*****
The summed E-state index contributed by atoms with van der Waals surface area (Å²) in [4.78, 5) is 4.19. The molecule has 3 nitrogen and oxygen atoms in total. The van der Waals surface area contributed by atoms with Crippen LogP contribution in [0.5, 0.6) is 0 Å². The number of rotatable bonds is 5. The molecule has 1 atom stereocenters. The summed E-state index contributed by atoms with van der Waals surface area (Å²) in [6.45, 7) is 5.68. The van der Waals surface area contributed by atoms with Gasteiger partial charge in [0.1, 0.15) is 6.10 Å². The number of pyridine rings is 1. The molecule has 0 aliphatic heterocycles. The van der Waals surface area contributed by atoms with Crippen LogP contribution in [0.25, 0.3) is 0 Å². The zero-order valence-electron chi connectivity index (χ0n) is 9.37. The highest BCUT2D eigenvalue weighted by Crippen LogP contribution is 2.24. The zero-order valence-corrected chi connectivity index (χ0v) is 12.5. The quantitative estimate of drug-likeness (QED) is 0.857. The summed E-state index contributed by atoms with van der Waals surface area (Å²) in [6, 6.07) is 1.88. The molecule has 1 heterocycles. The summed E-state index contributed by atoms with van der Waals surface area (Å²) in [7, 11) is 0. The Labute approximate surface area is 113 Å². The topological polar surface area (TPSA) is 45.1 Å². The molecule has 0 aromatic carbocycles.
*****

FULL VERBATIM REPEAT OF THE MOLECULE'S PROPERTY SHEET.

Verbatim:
The summed E-state index contributed by atoms with van der Waals surface area (Å²) in [4.78, 5) is 4.19. The molecule has 3 nitrogen and oxygen atoms in total. The van der Waals surface area contributed by atoms with Crippen LogP contribution in [0.5, 0.6) is 0 Å². The number of rotatable bonds is 5. The molecule has 1 atom stereocenters. The summed E-state index contributed by atoms with van der Waals surface area (Å²) in [6.45, 7) is 5.68. The van der Waals surface area contributed by atoms with Gasteiger partial charge in [0.1, 0.15) is 6.10 Å². The number of pyridine rings is 1. The molecule has 0 aliphatic heterocycles. The van der Waals surface area contributed by atoms with Crippen LogP contribution in [0.25, 0.3) is 0 Å². The zero-order valence-electron chi connectivity index (χ0n) is 9.37. The highest BCUT2D eigenvalue weighted by Crippen LogP contribution is 2.24. The zero-order valence-corrected chi connectivity index (χ0v) is 12.5. The quantitative estimate of drug-likeness (QED) is 0.857. The summed E-state index contributed by atoms with van der Waals surface area (Å²) in [6, 6.07) is 1.88. The molecule has 1 heterocycles. The summed E-state index contributed by atoms with van der Waals surface area (Å²) in [7, 11) is 0. The Labute approximate surface area is 113 Å². The topological polar surface area (TPSA) is 45.1 Å². The molecule has 0 aromatic carbocycles.